What woman would willingly move to Afghanistan?

By Gail Goolsby | December 1, 2022

Gail Goolsby

Editor’s note: Last year’s chaotic withdrawal of U.S. forces from Afghanistan prompted these recollections by Wichitan Gail Goolsby. The Taliban, whose legacy Goolsby found so destructive in the mid 2000s, are again in control of the south Asia nation.

The author worked with students at the International School of Kabul from 2005 to 2012.

I never wanted to live outside the United States and particularly not a place like Afghanistan. I saw the photos from my husband’s 2002 and 2003 trips to this desperate place, and I thought, “This is no place for a woman, definitely not for me.”

But I found out there was an American private school opening, and because I’m an educator, I was overwhelmed by the chance to be part of such a great gift to a country where education had been diminished under the Taliban.

So in July 2005, my husband, Michael, and I moved to the war-torn country to open the International School of Kabul (ISK). We left behind our  three young adult children and a network of family and friends. 

A USAID grant in early 2005 funded the smaller original school, changing its trajectory to become a larger, college-prep, U.S.-accredited K-12 school. There were immediate needs upon arriving in country, like developing admissions policies for English Language Learners and remodeling the Kabul rented row of dilapidated homes to staff housing and classroom buildings.

ISK was ready in September 2005 to welcome 190 children of Afghan nationals as well as children of international families who had come to help rebuild the country. A good education was mandatory in restoring this nation, and as principal of ISK, I was determined to do my part to make it happen.

We quickly recognized that ISK could assist families who wanted to be together as the parents served Afghanistan. Without quality education, the children and perhaps mothers would be sent to another country.

One challenge was to help the Afghan families understand the differences between the American styles and standards of education and local schools. As an example, the Afghan schools placed more emphasis on end-of-year tests, while ISK stressed daily attendance, ongoing assignments, quizzes and projects as well as exams. The curriculum included a full balance of language arts, math, science, history, physical education and the fine arts, which were at first debated by Afghan parents. The Taliban had forbidden music and art and left families confused at the value of such instruction to student brain development and quality educational pedagogy.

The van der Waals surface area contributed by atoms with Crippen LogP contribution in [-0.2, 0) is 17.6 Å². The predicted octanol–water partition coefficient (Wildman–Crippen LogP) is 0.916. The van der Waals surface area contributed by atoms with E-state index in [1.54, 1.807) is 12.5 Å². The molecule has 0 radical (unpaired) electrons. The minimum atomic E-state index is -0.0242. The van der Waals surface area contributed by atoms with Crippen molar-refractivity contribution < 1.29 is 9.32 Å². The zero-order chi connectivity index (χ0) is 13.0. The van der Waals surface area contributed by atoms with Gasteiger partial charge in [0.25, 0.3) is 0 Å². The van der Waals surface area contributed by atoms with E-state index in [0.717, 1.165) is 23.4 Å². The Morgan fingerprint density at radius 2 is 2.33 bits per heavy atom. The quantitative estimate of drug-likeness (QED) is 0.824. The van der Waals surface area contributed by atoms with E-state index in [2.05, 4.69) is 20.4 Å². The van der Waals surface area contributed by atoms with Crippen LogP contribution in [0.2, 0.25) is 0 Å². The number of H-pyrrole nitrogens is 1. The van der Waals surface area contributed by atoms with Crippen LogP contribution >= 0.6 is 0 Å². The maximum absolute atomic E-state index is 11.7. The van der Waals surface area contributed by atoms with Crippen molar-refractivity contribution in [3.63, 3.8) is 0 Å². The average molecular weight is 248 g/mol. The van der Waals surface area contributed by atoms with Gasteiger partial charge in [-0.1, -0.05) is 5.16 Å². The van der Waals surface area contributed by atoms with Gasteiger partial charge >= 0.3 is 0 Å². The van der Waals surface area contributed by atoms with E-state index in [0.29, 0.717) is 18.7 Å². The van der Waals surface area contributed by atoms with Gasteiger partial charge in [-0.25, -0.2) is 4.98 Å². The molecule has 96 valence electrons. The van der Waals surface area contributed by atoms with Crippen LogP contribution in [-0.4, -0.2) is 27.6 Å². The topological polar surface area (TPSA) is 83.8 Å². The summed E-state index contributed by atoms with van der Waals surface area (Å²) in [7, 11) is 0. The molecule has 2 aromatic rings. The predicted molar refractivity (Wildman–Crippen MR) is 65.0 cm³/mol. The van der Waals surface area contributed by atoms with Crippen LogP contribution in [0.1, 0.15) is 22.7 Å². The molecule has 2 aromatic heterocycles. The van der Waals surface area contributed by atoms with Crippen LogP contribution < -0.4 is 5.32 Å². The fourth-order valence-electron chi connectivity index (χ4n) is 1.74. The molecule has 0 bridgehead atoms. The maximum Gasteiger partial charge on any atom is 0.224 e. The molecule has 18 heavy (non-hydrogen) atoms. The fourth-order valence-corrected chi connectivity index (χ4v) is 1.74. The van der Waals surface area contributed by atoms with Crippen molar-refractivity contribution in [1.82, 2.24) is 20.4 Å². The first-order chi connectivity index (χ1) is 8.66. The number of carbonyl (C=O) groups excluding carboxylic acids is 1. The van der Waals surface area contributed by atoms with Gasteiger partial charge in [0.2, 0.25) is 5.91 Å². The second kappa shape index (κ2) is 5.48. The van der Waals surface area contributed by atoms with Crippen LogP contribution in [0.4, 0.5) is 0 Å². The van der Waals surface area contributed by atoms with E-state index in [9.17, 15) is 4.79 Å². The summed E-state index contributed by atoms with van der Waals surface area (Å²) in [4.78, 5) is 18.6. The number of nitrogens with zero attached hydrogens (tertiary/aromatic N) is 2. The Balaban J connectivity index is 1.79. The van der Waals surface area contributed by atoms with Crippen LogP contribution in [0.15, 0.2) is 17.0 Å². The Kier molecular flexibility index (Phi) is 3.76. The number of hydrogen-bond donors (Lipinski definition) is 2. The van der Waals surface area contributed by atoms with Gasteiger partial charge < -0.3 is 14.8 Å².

ISK offered tuition incentives for female students, in direct contrast to the times of forbidden education for girls under the Taliban. Although both genders were welcome to public education after 2001, the opportunities remained limited and insecure, especially in the villages where fear and illiteracy abounded. The typical Afghan school lacked books, teachers, libraries, science labs and other essentials of learning. Teacher salaries in Afghanistan averaged only about $50 a month and drew from a pool of poorly educated professionals following decades of war and instability.

In 2008, ISK received full U.S. accreditation and recognition by the Afghan government. Afghan Minister of Education Hanif Atmar remarked that ISK was the most prestigious school in the country. Sadly, due to continued security issues, ISK closed its doors January 2015, not quite ten years after opening, leaving almost 400 students with few alternatives to quality education in Afghanistan.

Working and living in Afghanistan was difficult, especially for a woman. In a chaotic and impoverished city of four million, there were not enough resources to handle the large influx of returning war refugees. We lived with the ISK staff behind the walls of a heavily guarded, secure compound.

I never drove a car for seven years or went anywhere by myself off ISK campus. Sometimes, I had an armed guard along with my driver in an armored vehicle, depending where I was headed. Except in the privacy of my own apartment, I covered from wrist to ankle and always wore a cumbersome headscarf.

Occasional mortar blasts and threats of uprisings or terrorist activity such as vehicle bombs were a part of regular life. Daily inconveniences, such as low internet activity and loss of electricity for hours at a time, no central heat in bitter winter temperatures or air conditioning in summer desert heat, and constant dust, air pollution and homesickness became a new normal.

I felt like I had two lives for those years. Coming home to Missouri at Christmas and during summer breaks gave me wonderful reprieves from Kabul and time to connect with my children and friends but often made returning more painful. I usually booked my next flight home soon upon re-entering Afghanistan to give me that inspiration on tough days.

I began working through our Kabul years with counseling after we returned to Missouri in 2012. I self-published “Unveiled Truth: Lessons I Learned Leading the International School of Kabul” (available at gailgoolsby.com) in 2019 with the goal of showing people a side of Afghanistan and encouraging them to reflect on their own life lessons.

I ended the book with this challenge to readers: “When an opportunity comes along to help humankind, no matter how scary or crazy or dreadful you might think it is, take the time to consider if it might be your own Afghanistan — a hard time of trial that reaps you more rewards than you could possibly dream — and if it is, commit to it wholeheartedly, trusting that God will be beside you, helping you improve the world by, most importantly, helping you become a better you.”

Goolsby and her husband, a pastor, live in Wichita, where she’s a counselor, speaker and life coach. She can be reached at gail.goolsby@gmail.com